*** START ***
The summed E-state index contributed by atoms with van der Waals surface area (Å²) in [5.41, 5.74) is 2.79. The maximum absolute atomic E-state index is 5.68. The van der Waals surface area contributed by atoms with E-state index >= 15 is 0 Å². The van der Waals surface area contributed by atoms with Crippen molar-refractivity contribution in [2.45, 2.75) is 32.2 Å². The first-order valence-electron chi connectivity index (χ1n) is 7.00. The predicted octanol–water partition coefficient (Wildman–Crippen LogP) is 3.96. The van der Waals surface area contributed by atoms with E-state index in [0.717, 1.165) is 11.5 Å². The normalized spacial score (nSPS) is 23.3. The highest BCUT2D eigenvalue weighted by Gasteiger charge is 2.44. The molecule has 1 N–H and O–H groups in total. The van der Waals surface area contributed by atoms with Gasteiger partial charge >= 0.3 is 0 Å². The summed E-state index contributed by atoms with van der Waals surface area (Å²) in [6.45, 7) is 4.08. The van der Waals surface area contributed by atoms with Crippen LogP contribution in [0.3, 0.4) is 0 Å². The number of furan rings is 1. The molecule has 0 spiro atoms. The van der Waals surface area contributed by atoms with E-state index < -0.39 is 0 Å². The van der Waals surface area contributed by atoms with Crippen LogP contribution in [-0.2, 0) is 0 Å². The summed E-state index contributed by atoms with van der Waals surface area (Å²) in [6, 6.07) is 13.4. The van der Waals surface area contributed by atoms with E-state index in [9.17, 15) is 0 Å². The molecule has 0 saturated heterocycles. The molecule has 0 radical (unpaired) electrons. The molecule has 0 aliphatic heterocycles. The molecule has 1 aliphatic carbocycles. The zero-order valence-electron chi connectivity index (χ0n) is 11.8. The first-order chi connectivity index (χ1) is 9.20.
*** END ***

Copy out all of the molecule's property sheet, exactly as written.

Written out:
The summed E-state index contributed by atoms with van der Waals surface area (Å²) in [5.41, 5.74) is 2.79. The maximum absolute atomic E-state index is 5.68. The van der Waals surface area contributed by atoms with E-state index >= 15 is 0 Å². The van der Waals surface area contributed by atoms with Crippen molar-refractivity contribution in [2.45, 2.75) is 32.2 Å². The first-order valence-electron chi connectivity index (χ1n) is 7.00. The predicted octanol–water partition coefficient (Wildman–Crippen LogP) is 3.96. The van der Waals surface area contributed by atoms with E-state index in [0.717, 1.165) is 11.5 Å². The normalized spacial score (nSPS) is 23.3. The highest BCUT2D eigenvalue weighted by Gasteiger charge is 2.44. The molecule has 1 N–H and O–H groups in total. The van der Waals surface area contributed by atoms with Gasteiger partial charge >= 0.3 is 0 Å². The summed E-state index contributed by atoms with van der Waals surface area (Å²) in [6.45, 7) is 4.08. The van der Waals surface area contributed by atoms with Crippen LogP contribution in [0.3, 0.4) is 0 Å². The number of furan rings is 1. The molecule has 0 spiro atoms. The van der Waals surface area contributed by atoms with E-state index < -0.39 is 0 Å². The van der Waals surface area contributed by atoms with Crippen LogP contribution in [-0.2, 0) is 0 Å². The summed E-state index contributed by atoms with van der Waals surface area (Å²) in [6, 6.07) is 13.4. The van der Waals surface area contributed by atoms with E-state index in [9.17, 15) is 0 Å². The molecule has 0 saturated heterocycles. The molecule has 0 radical (unpaired) electrons. The molecule has 0 aliphatic heterocycles. The molecule has 1 aliphatic carbocycles. The zero-order valence-electron chi connectivity index (χ0n) is 11.8. The first-order chi connectivity index (χ1) is 9.20.